Pacific Standard Time, the sprawling, Getty-sponsored, 60-venue celebration of the emergence of the Los Angeles art scene, is already a major guiding consideration in much of the exhibitions scheduled across LA – even though the official event does not officially kick-off until October of this year. In a somewhat counter-intuitive approach to addressing the history of art in LA, Sam Lee Gallery in Chinatown is very intentionally mounting “Color Rise,” paintings by British-born, Ohio resident and internationally exhibited artist, John Pearson, whose last (and only) Los Angeles show was in the late ’80s.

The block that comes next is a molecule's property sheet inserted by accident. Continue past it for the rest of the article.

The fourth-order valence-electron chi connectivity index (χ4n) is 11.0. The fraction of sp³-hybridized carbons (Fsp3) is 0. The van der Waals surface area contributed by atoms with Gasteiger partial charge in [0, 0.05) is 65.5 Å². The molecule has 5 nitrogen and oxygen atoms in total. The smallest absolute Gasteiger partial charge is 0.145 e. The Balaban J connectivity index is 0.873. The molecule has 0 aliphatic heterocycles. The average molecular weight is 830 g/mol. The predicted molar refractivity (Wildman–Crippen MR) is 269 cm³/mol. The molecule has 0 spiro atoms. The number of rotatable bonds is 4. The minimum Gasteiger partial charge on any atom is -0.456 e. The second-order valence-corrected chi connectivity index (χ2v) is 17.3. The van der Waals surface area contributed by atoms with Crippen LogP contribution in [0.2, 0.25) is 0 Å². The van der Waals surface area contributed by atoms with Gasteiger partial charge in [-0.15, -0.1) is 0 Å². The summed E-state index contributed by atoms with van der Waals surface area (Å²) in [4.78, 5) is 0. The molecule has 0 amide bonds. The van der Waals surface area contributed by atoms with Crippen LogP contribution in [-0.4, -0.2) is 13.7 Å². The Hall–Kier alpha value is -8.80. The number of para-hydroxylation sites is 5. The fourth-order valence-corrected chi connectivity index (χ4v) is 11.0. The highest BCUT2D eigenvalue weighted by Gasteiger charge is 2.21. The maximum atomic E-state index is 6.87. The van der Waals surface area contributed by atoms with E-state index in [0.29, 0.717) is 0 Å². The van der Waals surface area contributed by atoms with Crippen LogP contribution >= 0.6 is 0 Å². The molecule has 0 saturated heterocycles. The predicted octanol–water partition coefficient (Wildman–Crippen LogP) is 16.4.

Why John Pearson? Well, there are a couple of reasons:
First, something that wouldn’t be gleaned from looking at his work:
As I understand it, the 71-year-old Pearson was once, LA art giant David Hockney’s roommate back in the early ’60s when they were both art students in London. And, notably, from a practice-of-art standpoint, he shares Hockney’s penchant for technology – often employing computers to generate his imagery.
The more obvious reason is the strong influence of Los Angeles’s brand of hard-edged painting on Pearson’s canvases. He may not be from LA, but his artwork sure looks like it is – and in a creative medium based on surfaces, that’s more than enough to pass.
Employing super-flat, candy-colored hues of California sunlight to paradoxically simulate transparency (like the sliding glass doors and huge plate glass windows that tie together a bright Southern California landscape with a private interior,) Pearson’s geometric abstractions seem completely at home, right here in LA.